Risk management consultancy and training services

Call Us:

(+61) 400 666 142


Canberra ACT 2600

What goes in the risk register?

What goes in the risk register?

Well, Hello.

In this session what I’m going to discuss is a very, very vexed issue and one that sits at the heart of managing risks and that is what risks do we actually put into a risk register?

Now, I had a course recently where somebody said that their risk managers in their organisation at all the different divisions, it was almost like a competition to see how many risks they could identify to put into their risk registers.

Now, I have seen risk registers with hundreds of risks in them and the difficulty of the challenge there is how do you effectively manage them? What we get is a situation whereby you can’t see the wood for the trees because you’ve captured all of these risks.

When I look at these particular risk registers I find that the majority of the risk that they’ve got in there are causes and consequences which we have discussed in another blog and is also a topic in the e-book.

What should we be putting in there? And one of the things that I’ve come to think about recently is what does management actually want to know? The reality is that management really wants to know not only those high-level risks but for me as a manger, I would want to know those risks with the highest level consequences to us that could potentially impact on our objectives.

Let’s face it, if we’ve got our 5×5 risk matrix and our consequence tables and our likelihood tables, if you’ve got something identified as rare or unlikely with only minor or insignificant consequences, realistically that’s going to be covered through business as usual and maybe it doesn’t need to do into a risk register at all.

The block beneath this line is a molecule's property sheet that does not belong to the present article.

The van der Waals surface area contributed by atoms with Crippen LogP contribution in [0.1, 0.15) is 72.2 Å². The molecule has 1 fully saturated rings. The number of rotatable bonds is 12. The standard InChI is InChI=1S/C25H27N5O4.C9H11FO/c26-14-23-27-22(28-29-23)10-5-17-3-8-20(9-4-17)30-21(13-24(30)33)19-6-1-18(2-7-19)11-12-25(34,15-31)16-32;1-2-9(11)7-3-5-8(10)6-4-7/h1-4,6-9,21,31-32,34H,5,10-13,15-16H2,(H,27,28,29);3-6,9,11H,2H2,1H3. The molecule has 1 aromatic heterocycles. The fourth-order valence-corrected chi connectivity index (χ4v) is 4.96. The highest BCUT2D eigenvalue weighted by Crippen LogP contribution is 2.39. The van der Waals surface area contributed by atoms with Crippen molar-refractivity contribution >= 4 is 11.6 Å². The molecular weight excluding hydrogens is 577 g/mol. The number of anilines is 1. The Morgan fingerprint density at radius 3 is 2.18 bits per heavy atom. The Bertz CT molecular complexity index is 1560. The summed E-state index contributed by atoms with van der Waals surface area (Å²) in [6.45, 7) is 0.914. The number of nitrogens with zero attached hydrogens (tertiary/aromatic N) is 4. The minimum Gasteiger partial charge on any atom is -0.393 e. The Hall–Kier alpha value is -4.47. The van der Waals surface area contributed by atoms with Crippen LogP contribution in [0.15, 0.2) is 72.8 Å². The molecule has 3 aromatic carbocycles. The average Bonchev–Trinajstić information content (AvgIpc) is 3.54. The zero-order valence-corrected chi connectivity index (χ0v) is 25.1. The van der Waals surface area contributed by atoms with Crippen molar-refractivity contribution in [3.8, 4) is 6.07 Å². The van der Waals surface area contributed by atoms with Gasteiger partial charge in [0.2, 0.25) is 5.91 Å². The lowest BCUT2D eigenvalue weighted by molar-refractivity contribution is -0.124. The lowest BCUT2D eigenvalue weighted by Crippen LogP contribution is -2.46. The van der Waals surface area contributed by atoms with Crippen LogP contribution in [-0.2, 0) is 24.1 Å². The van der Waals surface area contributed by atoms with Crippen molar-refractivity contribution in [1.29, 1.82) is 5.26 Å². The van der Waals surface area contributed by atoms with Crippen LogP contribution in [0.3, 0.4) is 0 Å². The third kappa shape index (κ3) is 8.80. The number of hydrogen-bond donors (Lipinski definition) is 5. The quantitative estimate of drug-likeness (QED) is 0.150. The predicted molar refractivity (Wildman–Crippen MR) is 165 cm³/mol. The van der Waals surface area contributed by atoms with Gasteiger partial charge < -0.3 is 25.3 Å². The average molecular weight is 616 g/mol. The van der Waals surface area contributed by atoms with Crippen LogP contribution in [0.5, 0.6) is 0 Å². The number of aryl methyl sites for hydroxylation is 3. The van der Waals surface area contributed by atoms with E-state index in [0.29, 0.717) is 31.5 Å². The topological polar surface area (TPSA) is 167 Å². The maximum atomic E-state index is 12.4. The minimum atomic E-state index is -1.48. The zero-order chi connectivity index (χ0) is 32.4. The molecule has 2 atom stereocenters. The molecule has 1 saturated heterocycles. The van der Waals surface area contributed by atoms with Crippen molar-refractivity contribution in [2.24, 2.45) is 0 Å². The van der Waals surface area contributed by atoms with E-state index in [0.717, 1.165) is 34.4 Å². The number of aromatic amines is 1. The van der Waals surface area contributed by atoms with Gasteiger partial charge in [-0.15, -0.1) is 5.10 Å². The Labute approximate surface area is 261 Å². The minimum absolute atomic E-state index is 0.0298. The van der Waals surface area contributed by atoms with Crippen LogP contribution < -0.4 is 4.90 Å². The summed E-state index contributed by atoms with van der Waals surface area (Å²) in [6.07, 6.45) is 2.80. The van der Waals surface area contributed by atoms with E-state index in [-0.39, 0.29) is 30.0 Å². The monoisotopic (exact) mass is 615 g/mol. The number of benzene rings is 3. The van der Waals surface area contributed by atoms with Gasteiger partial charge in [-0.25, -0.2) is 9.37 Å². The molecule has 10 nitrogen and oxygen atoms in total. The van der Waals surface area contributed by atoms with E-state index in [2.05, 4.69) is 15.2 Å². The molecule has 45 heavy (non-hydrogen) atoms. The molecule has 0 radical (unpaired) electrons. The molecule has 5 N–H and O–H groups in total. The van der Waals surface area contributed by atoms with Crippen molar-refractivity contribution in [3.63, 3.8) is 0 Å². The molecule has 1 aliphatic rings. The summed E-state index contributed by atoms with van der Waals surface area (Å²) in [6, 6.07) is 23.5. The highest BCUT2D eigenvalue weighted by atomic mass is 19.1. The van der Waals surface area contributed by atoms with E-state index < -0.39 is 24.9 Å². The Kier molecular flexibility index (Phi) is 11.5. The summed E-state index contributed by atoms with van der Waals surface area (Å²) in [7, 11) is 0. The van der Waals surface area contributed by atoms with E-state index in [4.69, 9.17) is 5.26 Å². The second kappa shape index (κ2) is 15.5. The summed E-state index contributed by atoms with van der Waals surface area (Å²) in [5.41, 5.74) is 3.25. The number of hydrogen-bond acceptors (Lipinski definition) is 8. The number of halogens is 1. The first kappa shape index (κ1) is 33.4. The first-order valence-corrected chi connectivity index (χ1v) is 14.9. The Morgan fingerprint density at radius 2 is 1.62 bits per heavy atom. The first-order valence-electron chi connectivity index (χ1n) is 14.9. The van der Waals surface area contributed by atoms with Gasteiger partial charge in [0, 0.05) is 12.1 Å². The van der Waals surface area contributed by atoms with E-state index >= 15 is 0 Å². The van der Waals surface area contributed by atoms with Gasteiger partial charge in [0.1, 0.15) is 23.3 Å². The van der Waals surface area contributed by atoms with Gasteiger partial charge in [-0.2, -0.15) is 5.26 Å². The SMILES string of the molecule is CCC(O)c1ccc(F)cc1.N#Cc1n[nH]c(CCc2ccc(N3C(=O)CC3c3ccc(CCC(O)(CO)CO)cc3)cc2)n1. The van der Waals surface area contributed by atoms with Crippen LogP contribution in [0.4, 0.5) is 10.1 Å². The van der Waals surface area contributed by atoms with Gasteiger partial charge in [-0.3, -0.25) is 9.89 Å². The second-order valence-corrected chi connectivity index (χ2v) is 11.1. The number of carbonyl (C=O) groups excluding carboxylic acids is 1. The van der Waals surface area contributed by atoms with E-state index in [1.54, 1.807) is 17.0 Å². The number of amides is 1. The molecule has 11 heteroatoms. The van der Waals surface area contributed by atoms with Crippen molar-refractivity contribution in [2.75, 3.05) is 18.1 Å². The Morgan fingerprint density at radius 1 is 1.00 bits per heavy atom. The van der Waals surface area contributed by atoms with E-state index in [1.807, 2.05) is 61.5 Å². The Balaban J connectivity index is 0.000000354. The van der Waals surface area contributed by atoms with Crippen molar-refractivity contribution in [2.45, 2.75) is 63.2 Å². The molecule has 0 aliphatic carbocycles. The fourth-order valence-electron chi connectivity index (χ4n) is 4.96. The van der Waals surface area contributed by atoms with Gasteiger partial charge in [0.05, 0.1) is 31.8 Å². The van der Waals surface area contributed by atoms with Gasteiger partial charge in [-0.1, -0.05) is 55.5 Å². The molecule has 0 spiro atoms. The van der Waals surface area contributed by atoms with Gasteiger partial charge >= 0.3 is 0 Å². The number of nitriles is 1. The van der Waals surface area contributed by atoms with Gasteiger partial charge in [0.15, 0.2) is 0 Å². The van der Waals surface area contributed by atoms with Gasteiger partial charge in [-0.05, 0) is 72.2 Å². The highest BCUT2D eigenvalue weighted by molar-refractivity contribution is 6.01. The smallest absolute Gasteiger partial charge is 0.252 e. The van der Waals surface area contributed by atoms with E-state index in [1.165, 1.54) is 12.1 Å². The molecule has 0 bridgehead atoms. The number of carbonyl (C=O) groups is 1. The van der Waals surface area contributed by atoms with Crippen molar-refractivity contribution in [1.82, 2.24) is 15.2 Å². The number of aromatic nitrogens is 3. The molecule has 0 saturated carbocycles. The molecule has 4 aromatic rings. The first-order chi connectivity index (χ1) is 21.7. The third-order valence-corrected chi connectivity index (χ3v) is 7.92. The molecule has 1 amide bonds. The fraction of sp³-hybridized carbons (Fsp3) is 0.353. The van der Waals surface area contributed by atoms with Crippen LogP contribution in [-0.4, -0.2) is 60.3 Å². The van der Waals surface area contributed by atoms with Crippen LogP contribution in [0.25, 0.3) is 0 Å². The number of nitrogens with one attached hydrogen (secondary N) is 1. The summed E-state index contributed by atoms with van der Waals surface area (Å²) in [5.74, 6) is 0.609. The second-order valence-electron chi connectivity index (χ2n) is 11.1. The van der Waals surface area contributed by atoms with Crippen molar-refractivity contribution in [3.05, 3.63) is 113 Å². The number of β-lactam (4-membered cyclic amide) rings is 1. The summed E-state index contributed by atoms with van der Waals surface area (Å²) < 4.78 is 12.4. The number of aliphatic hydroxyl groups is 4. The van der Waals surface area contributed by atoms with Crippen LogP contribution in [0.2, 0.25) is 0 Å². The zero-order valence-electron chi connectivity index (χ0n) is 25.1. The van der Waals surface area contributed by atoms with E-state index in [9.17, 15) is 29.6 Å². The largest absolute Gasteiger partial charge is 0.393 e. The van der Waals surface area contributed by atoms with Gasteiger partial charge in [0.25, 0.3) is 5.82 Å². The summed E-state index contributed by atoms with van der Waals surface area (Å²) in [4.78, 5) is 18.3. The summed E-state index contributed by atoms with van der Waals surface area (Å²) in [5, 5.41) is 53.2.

You just need to keep an eye on the environment to see whether that becomes something that is emerging. Whereas when we start to get up into the moderate consequences and then into major and severe consequences, of course people are going to want to understand the events that would lead to those particular outcomes.

Maybe it’s a case of for the major risk registers that we use for reporting and so forth that we capture all of those risks regardless of their likelihood where the consequences are severe or major and at a pinch the moderate as well.

If you have captured a consequence matrix that actually means something to the organisation, then realistically your lows or your minors and your insignificant, all you’re really doing is putting the risks in the risk register for the sake of putting risks in the risk register. Ultimately, as I’ve said, they become noise or part of business as usual.

Think about it; first and foremost make sure that the statements that you’ve got in your risk register are actually risks and not causes or consequences. Then when you are starting to do the analysis, of those risks, look at the likelihood in the consequence and ask yourself really if this was to occur once every 5 years, and the impact of that from a safety level was that someone would have to go to the doctor but there’s no tern affects, do you really, really want to see that in a risk register?

It’s not a competition to see how many risk you can get into your risk register. It’s about getting the right risks in the register so that you have visibility of them and the ability to manage them.

That’s all I’ve got for this session, and as always, let’s be careful out there.

Written by Leena Renkauskas

Rod is an accomplished risk consultant with extensive experience in the delivery of professional consultancy services to government, corporate and not-for-profit sectors. Rod takes every opportunity available to ensure his risk management knowledge remains at the ‘cutting edge’ of the discipline. Rod’s Risk Management expertise is highly sought after as is the insight he provides in his risk management training and workshop facilitation. Rod was recognised by the Risk Management Institution of Australia as the 2016 Risk Consultant of the Year and one of the first five Certified Chief Risk Officers in Australasia.